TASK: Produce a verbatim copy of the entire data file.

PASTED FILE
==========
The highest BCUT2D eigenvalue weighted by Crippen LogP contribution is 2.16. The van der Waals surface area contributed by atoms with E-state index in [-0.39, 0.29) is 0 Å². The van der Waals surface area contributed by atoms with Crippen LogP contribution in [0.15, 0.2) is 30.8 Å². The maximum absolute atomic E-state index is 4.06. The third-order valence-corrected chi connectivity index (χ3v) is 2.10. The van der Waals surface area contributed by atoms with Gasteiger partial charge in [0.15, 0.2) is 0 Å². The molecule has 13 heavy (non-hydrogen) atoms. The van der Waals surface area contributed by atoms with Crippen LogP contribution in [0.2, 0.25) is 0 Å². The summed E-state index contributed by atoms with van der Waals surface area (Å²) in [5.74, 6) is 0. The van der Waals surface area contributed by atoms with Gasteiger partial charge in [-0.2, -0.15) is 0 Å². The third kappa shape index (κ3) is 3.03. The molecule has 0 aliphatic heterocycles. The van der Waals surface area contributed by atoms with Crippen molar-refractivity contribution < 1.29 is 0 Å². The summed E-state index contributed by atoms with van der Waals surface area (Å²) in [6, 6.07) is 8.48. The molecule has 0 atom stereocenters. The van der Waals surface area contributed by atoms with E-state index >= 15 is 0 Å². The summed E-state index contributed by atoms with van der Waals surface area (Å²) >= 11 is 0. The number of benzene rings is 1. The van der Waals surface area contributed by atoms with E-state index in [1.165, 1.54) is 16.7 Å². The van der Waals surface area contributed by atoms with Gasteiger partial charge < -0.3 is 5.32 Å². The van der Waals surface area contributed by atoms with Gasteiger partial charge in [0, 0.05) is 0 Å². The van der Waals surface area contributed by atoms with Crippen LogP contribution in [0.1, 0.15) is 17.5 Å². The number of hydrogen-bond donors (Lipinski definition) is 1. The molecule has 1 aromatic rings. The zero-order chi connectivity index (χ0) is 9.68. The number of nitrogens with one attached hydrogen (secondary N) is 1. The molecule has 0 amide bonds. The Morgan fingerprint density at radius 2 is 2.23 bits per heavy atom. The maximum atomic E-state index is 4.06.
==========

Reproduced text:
The highest BCUT2D eigenvalue weighted by Crippen LogP contribution is 2.16. The van der Waals surface area contributed by atoms with E-state index in [-0.39, 0.29) is 0 Å². The van der Waals surface area contributed by atoms with Crippen LogP contribution in [0.15, 0.2) is 30.8 Å². The maximum absolute atomic E-state index is 4.06. The third-order valence-corrected chi connectivity index (χ3v) is 2.10. The van der Waals surface area contributed by atoms with Gasteiger partial charge in [0.15, 0.2) is 0 Å². The molecule has 13 heavy (non-hydrogen) atoms. The van der Waals surface area contributed by atoms with Crippen LogP contribution in [0.2, 0.25) is 0 Å². The summed E-state index contributed by atoms with van der Waals surface area (Å²) in [5.74, 6) is 0. The van der Waals surface area contributed by atoms with Gasteiger partial charge in [-0.2, -0.15) is 0 Å². The third kappa shape index (κ3) is 3.03. The molecule has 0 aliphatic heterocycles. The van der Waals surface area contributed by atoms with Crippen molar-refractivity contribution < 1.29 is 0 Å². The summed E-state index contributed by atoms with van der Waals surface area (Å²) in [6, 6.07) is 8.48. The molecule has 0 atom stereocenters. The van der Waals surface area contributed by atoms with E-state index >= 15 is 0 Å². The summed E-state index contributed by atoms with van der Waals surface area (Å²) >= 11 is 0. The number of benzene rings is 1. The van der Waals surface area contributed by atoms with E-state index in [1.165, 1.54) is 16.7 Å². The van der Waals surface area contributed by atoms with Gasteiger partial charge < -0.3 is 5.32 Å². The van der Waals surface area contributed by atoms with Gasteiger partial charge in [0, 0.05) is 0 Å². The van der Waals surface area contributed by atoms with Crippen LogP contribution in [0.1, 0.15) is 17.5 Å². The number of hydrogen-bond donors (Lipinski definition) is 1. The molecule has 1 aromatic rings. The zero-order chi connectivity index (χ0) is 9.68. The number of nitrogens with one attached hydrogen (secondary N) is 1. The molecule has 0 amide bonds. The Morgan fingerprint density at radius 2 is 2.23 bits per heavy atom. The maximum atomic E-state index is 4.06.